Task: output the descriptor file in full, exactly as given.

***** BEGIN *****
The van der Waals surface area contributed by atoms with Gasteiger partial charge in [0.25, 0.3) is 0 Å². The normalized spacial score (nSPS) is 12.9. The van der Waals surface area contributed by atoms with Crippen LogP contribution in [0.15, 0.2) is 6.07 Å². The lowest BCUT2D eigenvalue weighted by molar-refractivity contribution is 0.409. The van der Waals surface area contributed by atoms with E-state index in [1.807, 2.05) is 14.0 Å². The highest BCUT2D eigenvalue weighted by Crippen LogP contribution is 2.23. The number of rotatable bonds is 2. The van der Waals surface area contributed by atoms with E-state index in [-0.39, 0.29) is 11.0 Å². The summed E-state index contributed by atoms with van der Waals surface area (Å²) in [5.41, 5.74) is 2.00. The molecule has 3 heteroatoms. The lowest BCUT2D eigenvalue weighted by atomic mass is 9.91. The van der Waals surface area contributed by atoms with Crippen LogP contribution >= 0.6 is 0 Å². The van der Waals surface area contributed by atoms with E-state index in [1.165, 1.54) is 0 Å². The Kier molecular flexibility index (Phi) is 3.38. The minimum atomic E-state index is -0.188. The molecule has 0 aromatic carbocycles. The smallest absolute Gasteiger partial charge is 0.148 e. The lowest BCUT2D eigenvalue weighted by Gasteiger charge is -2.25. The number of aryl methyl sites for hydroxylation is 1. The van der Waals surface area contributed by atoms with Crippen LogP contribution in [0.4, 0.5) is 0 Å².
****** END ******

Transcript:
The van der Waals surface area contributed by atoms with Gasteiger partial charge in [0.25, 0.3) is 0 Å². The normalized spacial score (nSPS) is 12.9. The van der Waals surface area contributed by atoms with Crippen LogP contribution in [0.15, 0.2) is 6.07 Å². The lowest BCUT2D eigenvalue weighted by molar-refractivity contribution is 0.409. The van der Waals surface area contributed by atoms with E-state index in [1.807, 2.05) is 14.0 Å². The highest BCUT2D eigenvalue weighted by Crippen LogP contribution is 2.23. The number of rotatable bonds is 2. The van der Waals surface area contributed by atoms with E-state index in [-0.39, 0.29) is 11.0 Å². The summed E-state index contributed by atoms with van der Waals surface area (Å²) in [5.41, 5.74) is 2.00. The molecule has 3 heteroatoms. The lowest BCUT2D eigenvalue weighted by atomic mass is 9.91. The van der Waals surface area contributed by atoms with Crippen LogP contribution >= 0.6 is 0 Å². The van der Waals surface area contributed by atoms with E-state index in [1.165, 1.54) is 0 Å². The Kier molecular flexibility index (Phi) is 3.38. The minimum atomic E-state index is -0.188. The molecule has 0 aromatic carbocycles. The smallest absolute Gasteiger partial charge is 0.148 e. The lowest BCUT2D eigenvalue weighted by Gasteiger charge is -2.25. The number of aryl methyl sites for hydroxylation is 1. The van der Waals surface area contributed by atoms with Crippen LogP contribution in [0.4, 0.5) is 0 Å².